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Britten, BenjaminA Wedding Anthem op. 46 (1949) 10'
for soprano and tenor soli, choir (SATB) and organ

Music Text  
Ronald Duncan (E)
Abbreviations (PDF).

Territory
This work is available from Boosey & Hawkes for the world.

Repertoire Note  
Choral level of difficulty: Level 3-4 (5 greatest)

This anthem, which is really more like a mini cantata than an anthem, was written for the marriage of the Earl of Harewood and Marion Stein. It took place in St. Mark’s, North Audley Street, London, the church for which Britten had written his C major Te Deum and E flat Jubilate. The original soloists were Joan Cross and Peter Pears and Britten conducted.

The difficulty with this work is that it really requires two professional soloists to do it justice. The choir begins the anthem and Britten uses the Ave Maria which Duncan places at the beginning and end of the first verse like a peal of bells. It is wonderfully effective. It is also used as a refrain. The second section (verse) is marked ‘Recitative’ and is for soprano solo. The early freedom implied by that term gives way to an Andante comodo and the soloist sings a beautiful lyrical setting of Duncan’s imaginative words. The choir returns with a piano version of the ‘Ave Maria’ as a refrain and the tenor soloist takes over for verse three. Britten’s flowing organ accompaniment takes its cue from the opening words here: ‘As mountain streams find one another Till they are both merged there in a broad, peaceful river...’ This is another extended and lovely solo for the tenor. In verse four, the choir rejoins for a brief refrain using the opening words of the anthem, and the soloists now sing a lively, playful duet. The ending for everyone is a quietly ravishing ‘Amen’.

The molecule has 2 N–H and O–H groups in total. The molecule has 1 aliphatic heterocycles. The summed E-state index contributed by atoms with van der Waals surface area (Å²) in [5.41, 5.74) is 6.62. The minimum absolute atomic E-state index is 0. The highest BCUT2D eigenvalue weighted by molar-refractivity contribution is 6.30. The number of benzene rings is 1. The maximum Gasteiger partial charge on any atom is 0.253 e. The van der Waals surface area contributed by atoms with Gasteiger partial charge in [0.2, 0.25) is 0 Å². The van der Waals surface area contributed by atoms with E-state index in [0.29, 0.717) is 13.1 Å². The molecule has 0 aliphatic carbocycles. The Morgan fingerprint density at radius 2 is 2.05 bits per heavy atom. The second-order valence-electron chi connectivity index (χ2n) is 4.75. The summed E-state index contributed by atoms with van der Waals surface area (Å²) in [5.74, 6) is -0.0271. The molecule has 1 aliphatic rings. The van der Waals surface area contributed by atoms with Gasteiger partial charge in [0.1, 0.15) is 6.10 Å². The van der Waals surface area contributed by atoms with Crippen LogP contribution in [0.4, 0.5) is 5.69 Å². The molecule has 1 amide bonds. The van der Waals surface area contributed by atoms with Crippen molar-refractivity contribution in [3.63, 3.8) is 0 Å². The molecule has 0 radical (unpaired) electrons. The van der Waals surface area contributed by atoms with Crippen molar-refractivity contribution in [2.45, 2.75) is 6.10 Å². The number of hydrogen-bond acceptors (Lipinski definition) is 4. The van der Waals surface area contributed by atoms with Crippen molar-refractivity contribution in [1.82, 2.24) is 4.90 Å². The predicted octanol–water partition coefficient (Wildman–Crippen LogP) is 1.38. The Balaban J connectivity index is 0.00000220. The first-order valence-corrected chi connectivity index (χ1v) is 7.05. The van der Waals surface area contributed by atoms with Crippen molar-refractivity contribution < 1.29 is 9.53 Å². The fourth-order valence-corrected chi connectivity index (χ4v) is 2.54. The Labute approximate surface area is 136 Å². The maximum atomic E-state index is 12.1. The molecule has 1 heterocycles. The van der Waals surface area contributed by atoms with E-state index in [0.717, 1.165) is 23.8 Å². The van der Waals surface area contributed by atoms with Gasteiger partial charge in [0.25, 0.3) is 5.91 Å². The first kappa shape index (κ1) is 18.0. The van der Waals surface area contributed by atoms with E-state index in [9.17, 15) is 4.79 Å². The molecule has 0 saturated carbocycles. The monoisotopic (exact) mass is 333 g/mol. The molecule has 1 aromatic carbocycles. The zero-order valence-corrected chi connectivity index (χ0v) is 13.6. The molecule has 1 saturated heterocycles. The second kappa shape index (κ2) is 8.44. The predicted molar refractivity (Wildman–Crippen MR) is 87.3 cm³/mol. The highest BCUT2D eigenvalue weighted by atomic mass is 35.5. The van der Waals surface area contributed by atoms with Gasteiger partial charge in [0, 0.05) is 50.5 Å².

This is another work of Britten’s which is almost never performed. The choral parts are not difficult and the organ part is less challenging than some of Britten’s other choral/organ works. Only the solo parts would seem to represent a barrier to a regular performance profile for the anthem. These are not difficult solos in themselves, but do need singers who can project a real sense of the ‘solo’ and also have an easy top B flat (both soloists) which can be managed without fuss in a lovely rising scale situation.

Repertoire note by Paul Spicer




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